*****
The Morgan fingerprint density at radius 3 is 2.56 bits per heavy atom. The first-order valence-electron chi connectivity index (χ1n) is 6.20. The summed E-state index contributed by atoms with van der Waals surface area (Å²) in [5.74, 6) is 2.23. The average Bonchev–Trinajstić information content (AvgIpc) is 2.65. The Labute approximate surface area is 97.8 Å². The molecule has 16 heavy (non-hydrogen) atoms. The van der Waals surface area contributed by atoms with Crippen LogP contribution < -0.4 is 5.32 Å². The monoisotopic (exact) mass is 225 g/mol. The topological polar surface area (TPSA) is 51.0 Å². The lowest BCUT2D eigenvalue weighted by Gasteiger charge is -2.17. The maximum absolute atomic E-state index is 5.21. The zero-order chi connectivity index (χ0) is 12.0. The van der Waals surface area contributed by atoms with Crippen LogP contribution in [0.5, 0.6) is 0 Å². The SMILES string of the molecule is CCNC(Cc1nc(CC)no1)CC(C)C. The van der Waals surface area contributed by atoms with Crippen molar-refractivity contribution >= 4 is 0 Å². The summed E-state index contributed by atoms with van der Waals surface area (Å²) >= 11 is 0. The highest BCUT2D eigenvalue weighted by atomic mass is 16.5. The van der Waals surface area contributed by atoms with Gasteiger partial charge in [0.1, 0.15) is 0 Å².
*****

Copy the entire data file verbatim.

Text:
The Morgan fingerprint density at radius 3 is 2.56 bits per heavy atom. The first-order valence-electron chi connectivity index (χ1n) is 6.20. The summed E-state index contributed by atoms with van der Waals surface area (Å²) in [5.74, 6) is 2.23. The average Bonchev–Trinajstić information content (AvgIpc) is 2.65. The Labute approximate surface area is 97.8 Å². The molecule has 16 heavy (non-hydrogen) atoms. The van der Waals surface area contributed by atoms with Crippen LogP contribution < -0.4 is 5.32 Å². The monoisotopic (exact) mass is 225 g/mol. The topological polar surface area (TPSA) is 51.0 Å². The lowest BCUT2D eigenvalue weighted by Gasteiger charge is -2.17. The maximum absolute atomic E-state index is 5.21. The zero-order chi connectivity index (χ0) is 12.0. The van der Waals surface area contributed by atoms with Crippen LogP contribution in [0.5, 0.6) is 0 Å². The SMILES string of the molecule is CCNC(Cc1nc(CC)no1)CC(C)C. The van der Waals surface area contributed by atoms with Crippen molar-refractivity contribution >= 4 is 0 Å². The summed E-state index contributed by atoms with van der Waals surface area (Å²) >= 11 is 0. The highest BCUT2D eigenvalue weighted by atomic mass is 16.5. The van der Waals surface area contributed by atoms with Gasteiger partial charge in [0.1, 0.15) is 0 Å².